The Great British Heritage Mystery by
25
(46 Stories)

Prompted By Genealogy

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Ever since I was a child, I’d heard rumblings about my paternal grandmother’s appearance and how her physicians judged her a perfect example of an Anglo-Saxon woman. Being Russian Jewish seemed to belie the idea, but maybe in the distant past the heritage had crept in. In the family, I was one of the few who inherited her fair skin and dark blond hair. So, a few years ago, I decided to see what, if anything, DNA had to say about the matter. By that time, all the older folks on my father’s side had passed away, but I was able to have my and my mother’s DNA tested via Ancestry.

Turns out I was "only" 94% eastern European Jewish ...

The results were exciting and fun. Turns out I was “only” 94% eastern European Jewish (which is a low percentage for Ashkenazi Jews), and had a 2.5% trace of “Great Britain.” My mother, on the other hand, did not have this heritage, and had the more common Italian and Greek traces (who knew that was in fact common?). However, she had an extremely rare SNP (single-nucleotide polymorphism) that exists only in people of Swedish and Polynesian heritage (huh?). Even Ancestry admitted they were stumped by that. So, I concluded that the British heritage came from my father’s side, probably through my grandmother, and I might have had a third great-grandparent with western and/or northern European blood.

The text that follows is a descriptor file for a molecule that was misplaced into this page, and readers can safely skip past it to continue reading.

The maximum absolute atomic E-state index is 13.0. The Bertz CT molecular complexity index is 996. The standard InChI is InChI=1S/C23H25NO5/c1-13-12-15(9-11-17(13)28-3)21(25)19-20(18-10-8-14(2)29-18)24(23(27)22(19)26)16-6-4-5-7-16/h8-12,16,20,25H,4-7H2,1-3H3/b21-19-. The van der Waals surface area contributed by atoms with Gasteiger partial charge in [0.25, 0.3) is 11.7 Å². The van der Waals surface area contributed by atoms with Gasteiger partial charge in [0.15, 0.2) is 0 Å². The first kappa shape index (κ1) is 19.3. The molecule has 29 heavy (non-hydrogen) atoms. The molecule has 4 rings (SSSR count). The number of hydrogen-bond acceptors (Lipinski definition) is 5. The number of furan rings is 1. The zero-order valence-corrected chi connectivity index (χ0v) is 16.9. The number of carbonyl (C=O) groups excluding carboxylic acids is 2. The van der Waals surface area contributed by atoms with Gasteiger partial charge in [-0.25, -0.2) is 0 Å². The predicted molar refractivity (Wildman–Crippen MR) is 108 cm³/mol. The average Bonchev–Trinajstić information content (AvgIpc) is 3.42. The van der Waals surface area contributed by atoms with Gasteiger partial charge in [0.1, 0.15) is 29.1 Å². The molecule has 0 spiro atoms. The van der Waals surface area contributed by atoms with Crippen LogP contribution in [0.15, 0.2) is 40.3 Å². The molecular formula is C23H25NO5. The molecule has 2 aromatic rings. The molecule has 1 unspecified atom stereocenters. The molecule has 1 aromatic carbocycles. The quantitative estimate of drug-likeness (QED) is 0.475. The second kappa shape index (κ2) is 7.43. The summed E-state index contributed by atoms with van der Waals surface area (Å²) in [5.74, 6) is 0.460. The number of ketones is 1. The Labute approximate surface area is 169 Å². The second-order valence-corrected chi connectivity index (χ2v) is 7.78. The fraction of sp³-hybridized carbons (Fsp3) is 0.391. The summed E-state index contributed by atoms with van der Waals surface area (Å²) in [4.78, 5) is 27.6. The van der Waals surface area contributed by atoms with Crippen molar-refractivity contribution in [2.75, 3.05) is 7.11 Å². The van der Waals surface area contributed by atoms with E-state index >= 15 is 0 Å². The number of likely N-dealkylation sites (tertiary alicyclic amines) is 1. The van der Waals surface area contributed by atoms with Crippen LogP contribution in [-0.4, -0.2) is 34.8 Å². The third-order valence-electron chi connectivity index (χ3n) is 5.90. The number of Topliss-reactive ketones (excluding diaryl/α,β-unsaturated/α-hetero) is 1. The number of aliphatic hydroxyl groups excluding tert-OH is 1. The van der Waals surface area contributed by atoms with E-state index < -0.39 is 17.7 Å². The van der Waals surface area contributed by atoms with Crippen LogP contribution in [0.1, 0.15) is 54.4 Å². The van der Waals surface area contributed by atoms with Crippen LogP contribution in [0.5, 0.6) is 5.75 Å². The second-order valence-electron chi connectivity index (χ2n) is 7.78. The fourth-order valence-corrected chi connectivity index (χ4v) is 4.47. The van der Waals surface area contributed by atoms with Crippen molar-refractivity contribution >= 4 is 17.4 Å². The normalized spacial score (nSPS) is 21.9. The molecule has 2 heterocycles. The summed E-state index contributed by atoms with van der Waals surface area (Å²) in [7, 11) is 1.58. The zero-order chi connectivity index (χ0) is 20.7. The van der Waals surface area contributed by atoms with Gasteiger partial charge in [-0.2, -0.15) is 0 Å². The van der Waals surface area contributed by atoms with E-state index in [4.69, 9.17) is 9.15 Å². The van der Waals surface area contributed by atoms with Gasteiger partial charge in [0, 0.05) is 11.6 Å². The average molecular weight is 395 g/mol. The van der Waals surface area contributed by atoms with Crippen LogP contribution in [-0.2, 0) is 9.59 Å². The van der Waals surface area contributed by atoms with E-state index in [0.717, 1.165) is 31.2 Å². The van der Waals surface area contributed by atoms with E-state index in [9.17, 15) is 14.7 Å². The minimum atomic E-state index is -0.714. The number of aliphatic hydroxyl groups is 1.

A couple of years after this, I received an email telling me that Ancestry had recalculated our results. Apparently this is done as more people are added to the database and the data becomes more refined. Now my results state I’m closer to 99% eastern European Jewish, and all the regional information about migration patterns became a giant blob that encompassed the eastern European Pale of Settlement. Not very informative.

This is a cautionary tale about believing data taken from relatively small numbers of people. Who knows, maybe in a few years, the results will again be calculated–and be different. One of these years, I might try 23 and Me, and because what’s sequenced is different, the results might be different as well. Until then I’ll consider the British mystery unsolved. And, given my background as a life science writer, I would leave any serious medical genetic questions to experienced professionals rather than these services.

While I did have some reservations about having my DNA online, the actual matches from my DNA, and info about people from my family tree, gave me a lot of value. I was contacted by a young woman who really is my second cousin, and we hadn’t known about each other (my grandfather was the second of eight children, and her grandfather was his youngest brother). Because of intermarriage throughout multiple generations, my mother has dozens and dozens of third and fourth cousins, even “double” cousins related to her on both her mother’s and father’s side. I found my father’s and grandfather’s military records and learned that my grandfather took a trip to Cuba in the 1930s (why nobody knows).

All this said, I have learned more about my background from a narrative that my great aunt on my father’s side wrote down, and recently, after moving my mother to a senior residence, we found some writings about her mother’s side of the family. So, whether I’m a bit British or not, I’ll look forward to exploring real information about the real people who came before me.